Can Too Much TV Ground You for Life? Television Viewing and Child Outcomes
AbstractThe number of hours a typical child watches the television is almost double the suggested guideline by American Academy of Pediatrics (AAP). A very large number of studies have claimed an adverse effect of television on children and teenagers. In this paper, we use The National Longitudinal Survey (NLS), a rich, nationally representative data set that allows us to observe the intertemporal variations in television viewing behavior and the child outcome measures. Unlike the previous studies, we account for unobservables at the family and the child level, and find that hours of television viewing does not have any effect on Body Mass Index, or reading and mathematics test scores. Only in case of behavioral problems television does have an adverse effect, but the magnitude is small. Despite the conventional wisdom and the ongoing populist movement towards proactive policies, these findings suggest that an emphasis on policies based on existing studies may be premature.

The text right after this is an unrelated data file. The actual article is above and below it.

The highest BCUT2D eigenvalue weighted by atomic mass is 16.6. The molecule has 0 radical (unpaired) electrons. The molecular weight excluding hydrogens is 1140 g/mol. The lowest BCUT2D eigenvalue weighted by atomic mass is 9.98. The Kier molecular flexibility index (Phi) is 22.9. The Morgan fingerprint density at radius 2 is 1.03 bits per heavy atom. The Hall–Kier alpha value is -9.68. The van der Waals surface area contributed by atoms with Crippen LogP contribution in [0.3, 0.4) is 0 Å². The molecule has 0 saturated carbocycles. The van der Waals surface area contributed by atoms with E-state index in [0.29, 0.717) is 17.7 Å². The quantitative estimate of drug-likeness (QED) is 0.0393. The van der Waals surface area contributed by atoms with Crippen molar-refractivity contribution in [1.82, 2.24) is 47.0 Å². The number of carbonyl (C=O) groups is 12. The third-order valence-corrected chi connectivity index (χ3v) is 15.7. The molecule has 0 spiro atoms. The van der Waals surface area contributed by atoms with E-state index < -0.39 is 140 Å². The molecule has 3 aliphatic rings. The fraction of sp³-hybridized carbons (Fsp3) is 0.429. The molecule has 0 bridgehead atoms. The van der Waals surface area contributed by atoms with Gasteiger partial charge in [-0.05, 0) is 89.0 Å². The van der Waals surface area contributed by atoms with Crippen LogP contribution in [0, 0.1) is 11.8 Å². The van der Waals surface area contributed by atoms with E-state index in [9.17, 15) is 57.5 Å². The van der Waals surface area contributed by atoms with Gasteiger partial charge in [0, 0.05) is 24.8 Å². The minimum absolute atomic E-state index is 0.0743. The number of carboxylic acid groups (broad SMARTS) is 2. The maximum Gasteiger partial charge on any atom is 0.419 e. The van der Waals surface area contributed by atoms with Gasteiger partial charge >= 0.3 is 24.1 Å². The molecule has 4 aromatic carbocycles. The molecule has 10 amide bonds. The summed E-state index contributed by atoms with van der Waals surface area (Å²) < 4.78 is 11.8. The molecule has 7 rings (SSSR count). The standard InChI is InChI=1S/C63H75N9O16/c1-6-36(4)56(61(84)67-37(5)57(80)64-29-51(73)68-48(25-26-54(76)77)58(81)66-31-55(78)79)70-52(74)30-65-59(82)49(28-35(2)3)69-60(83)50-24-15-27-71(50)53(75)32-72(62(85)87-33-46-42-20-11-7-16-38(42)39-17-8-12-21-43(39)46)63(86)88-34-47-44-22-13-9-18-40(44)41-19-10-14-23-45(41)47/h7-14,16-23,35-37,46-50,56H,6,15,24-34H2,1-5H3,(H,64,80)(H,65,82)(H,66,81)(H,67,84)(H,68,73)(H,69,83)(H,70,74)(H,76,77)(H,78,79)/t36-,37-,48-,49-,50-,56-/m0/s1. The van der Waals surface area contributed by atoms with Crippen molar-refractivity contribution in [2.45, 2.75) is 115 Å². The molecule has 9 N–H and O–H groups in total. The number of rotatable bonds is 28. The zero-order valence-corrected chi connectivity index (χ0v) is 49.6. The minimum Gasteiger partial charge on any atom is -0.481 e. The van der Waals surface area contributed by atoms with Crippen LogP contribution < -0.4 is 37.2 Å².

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Bibliographic InfoPaper provided by Oklahoma State University, Department of Economics and Legal Studies in Business in its series Economics Working Paper Series with number 0803.
Length: 40 pages
Date of creation: 2008
Date of revision:
Television; child development; test score; behavioral problem; body mass index; overweight; obesity; unobservable characteristics.;
Find related papers by JEL classification:
- I0 - Health, Education, and Welfare - - General
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- I2 - Health, Education, and Welfare - - Education
- J2 - Labor and Demographic Economics - - Demand and Supply of Labor
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